Your integral is just the laplace transformation of evaluated at s=0.
Okay, I'm trying to compute the following integral:
But first, I will try to prove that converge.
The integral (Dirichlet's test)
But what about ?
I know that is our problematic point and also I know that .
Can I say that because that limit exists the function is integrable?
Now to the the second part-computation.
It's from a book by G. M. Fikhtengoltz, The Fundamentals of Mathematical Analysis.
(I'm translating this from Russian into Hebrew and then into English.)
We will represent I in form of sum:
Putting or and the he says the following:
we substituting or , and we get:
Why we need the both substitutions, or ?
To be continued...
A more general form of the indefinite integral is...
This integral has great importance in several applcations, so that almost nobody remembers the 'theoretical bag' hidden in it: the definite integral (1) converges if it is processed as Riemann integral and doesn't converge if it is processed as Lebesgue integral, as for example in...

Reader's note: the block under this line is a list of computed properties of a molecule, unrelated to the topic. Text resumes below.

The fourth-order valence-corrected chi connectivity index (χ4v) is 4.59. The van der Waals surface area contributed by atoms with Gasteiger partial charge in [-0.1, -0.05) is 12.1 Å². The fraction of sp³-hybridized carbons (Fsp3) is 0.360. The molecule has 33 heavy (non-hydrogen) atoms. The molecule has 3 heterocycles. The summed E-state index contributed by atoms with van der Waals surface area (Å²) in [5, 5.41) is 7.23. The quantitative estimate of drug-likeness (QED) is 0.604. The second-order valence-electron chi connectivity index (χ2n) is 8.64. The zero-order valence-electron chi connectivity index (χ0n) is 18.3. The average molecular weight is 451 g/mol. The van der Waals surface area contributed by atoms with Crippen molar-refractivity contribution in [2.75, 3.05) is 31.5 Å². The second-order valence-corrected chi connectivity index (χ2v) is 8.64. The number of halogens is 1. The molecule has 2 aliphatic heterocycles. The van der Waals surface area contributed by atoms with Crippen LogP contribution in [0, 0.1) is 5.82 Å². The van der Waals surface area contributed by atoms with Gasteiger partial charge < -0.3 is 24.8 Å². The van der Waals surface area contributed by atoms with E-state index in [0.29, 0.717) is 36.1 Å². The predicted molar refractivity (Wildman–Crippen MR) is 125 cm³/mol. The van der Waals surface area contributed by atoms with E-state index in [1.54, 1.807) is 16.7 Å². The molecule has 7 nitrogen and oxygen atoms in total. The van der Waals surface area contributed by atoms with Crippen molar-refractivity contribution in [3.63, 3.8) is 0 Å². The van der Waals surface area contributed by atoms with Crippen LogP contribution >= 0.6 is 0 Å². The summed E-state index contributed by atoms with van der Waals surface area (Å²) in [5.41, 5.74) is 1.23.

Lebesgue integration - Wikipedia, the free encyclopedia
All that is well known of course but, proper considering this example, I wonder how to justify motivations regarding the 'superiority' of the Lebesgue integral like that ...
... the Riemann integral is not defined for a wide range of functions and situations of importance in applications (and of interest in theory). For example, the Riemann integral can easily integrate density to find the mass of a steel beam, but cannot accommodate a steel ball resting on it. This motivates other definitions, under which a broader assortment of functions are integrable. The Lebesgue integral, in particular, achieves great flexibility by directing attention to the weights in the weighted sum...